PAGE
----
Electric Flux question [Surface integral]

In summary: But no matter where you put the charge, the electric field is always perpendicular to the surface of the plate, so you have to take that into account when integrating.
  • #1
rohanprabhu
414
2

Homework Statement


Q] A charge 'Q' is kept over a non-conducting square plate of side 'l' at a height l/2 over the center of the plate. Find the electric flux through the square plate surface. Neglect any induction that may occur.

Homework Equations



[tex]
\phi = \int \overrightarrow{E}\cdot \overrightarrow{dS}
[/tex]

The Attempt at a Solution



Well.. it was pretty simple to do using Gauss law. Just take a cube as the surface and then the flux will be equal from all surfaces.. so the flux through one surface would be [itex]\frac{q}{6\varepsilon_o}[/itex]..

but i wanted to actually try a surface integral.. so I found out the Electric field as a function of the coordinates (x, y) on the square plate. Here, one of the corners is taken as the origin (0, 0):

[tex]
E(x, y) = \frac{2Q\sqrt{(l - x)^2 + (l - y)^2}}{\pi \varepsilon_o \left[4(l - x)^2 + 4(l - y)^2 + l^2\right]^\frac{3}{2}}
[/tex]

Also..

[tex]
\phi = \int \overrightarrow{E}\cdot \overrightarrow{dS} = \int EdS\cos{\theta}
[/tex]

and
[tex]
dS = d(xy) = xdy + ydx
[/tex]

so..

[tex]
\phi = \int \overrightarrow{E}\cdot \overrightarrow{dS} = \int E(xdy + ydx)
[/tex]

I have no idea how to go from here.

Any help will be appreciated. Thanks...
 
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  • #2
Well you have two integrals there at the end, the integral of E*x*dy and the integral of E*y*dx, and you have that big expression for E in terms of x and y(which I only assume you did correctly)

Go nuts
 
  • #3
blochwave said:
Well you have two integrals there at the end, the integral of E*x*dy and the integral of E*y*dx, and you have that big expression for E in terms of x and y(which I only assume you did correctly)

Go nuts

I get that.. but how do I solve E*x*dy? I mean.. while integrating the term with 'dy' do I take 'x' to be constant and vice versa for dx?
 
  • #4
Yes...

Except the whole affair is going to be a little fishier than that because you have to take into account the angle between E and dS at every point. You smartly wrote E dot dS then ignored that in writing E(xdy+ydx), which would imply that the electric field and dS are always parallel, which is only true at one point; the one directly beneath the charge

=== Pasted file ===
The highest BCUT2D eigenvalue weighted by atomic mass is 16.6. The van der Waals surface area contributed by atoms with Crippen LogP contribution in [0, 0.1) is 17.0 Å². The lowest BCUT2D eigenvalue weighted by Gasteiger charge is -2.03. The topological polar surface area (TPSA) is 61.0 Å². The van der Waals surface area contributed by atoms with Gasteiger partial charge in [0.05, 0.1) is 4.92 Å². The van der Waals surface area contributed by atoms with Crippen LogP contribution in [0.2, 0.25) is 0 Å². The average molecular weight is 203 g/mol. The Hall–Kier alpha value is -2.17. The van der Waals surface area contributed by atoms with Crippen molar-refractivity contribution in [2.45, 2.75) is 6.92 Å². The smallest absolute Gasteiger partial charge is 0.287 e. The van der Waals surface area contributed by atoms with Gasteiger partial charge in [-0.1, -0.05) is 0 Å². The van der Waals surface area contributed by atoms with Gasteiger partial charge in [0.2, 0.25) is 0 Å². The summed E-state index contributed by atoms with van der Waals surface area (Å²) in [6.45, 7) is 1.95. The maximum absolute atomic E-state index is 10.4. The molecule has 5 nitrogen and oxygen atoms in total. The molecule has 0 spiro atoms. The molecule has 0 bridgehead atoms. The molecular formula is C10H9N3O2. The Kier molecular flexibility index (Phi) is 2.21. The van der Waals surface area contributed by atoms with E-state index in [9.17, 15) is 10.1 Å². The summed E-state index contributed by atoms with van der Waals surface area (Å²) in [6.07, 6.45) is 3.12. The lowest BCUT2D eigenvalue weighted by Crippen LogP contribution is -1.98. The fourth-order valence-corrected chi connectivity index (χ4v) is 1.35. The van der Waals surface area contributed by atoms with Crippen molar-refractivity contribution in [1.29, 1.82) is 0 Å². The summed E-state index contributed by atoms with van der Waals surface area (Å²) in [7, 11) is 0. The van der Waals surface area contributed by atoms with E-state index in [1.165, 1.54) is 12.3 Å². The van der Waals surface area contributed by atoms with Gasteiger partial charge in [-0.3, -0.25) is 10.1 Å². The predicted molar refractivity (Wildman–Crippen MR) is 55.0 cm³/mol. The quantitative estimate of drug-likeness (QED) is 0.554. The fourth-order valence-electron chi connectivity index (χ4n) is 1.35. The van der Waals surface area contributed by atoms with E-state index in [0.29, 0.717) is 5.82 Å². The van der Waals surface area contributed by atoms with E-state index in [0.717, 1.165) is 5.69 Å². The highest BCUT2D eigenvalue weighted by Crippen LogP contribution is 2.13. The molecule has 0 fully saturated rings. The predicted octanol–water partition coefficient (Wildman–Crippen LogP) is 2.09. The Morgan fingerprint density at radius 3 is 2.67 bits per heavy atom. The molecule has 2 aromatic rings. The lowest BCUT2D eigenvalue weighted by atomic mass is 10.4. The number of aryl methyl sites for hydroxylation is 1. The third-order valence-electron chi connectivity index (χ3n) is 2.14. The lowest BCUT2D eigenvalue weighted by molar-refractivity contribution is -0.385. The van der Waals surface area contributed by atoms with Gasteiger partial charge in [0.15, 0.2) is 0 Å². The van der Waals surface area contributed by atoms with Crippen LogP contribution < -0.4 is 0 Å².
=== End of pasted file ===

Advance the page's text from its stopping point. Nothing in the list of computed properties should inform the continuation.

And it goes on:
Related to Electric Flux question [Surface integral]

1. What is electric flux?

Electric flux is a measure of the flow of an electric field through a given surface. It is defined as the dot product of the electric field and the surface area vector.

2. How is electric flux calculated?

Electric flux can be calculated by taking the surface integral of the dot product of the electric field and the surface area vector over the given surface. This can be expressed mathematically as Φ = ∫E⋅dA, where Φ is the electric flux, E is the electric field, and dA is the differential surface area element.

3. What is the unit of electric flux?

The unit of electric flux is volt meters squared (V⋅m2) or newton meters squared per coulomb (N⋅m2/C).

4. What is the significance of electric flux?

Electric flux is an important concept in electromagnetism as it helps to understand the behavior of electric fields and their interactions with charged particles. It can also be used to calculate the electric field produced by a charge distribution.

5. How does electric flux change with distance?

Electric flux is inversely proportional to the square of the distance from the source of the electric field. This means that as the distance increases, the electric flux decreases. This relationship is known as the inverse square law.

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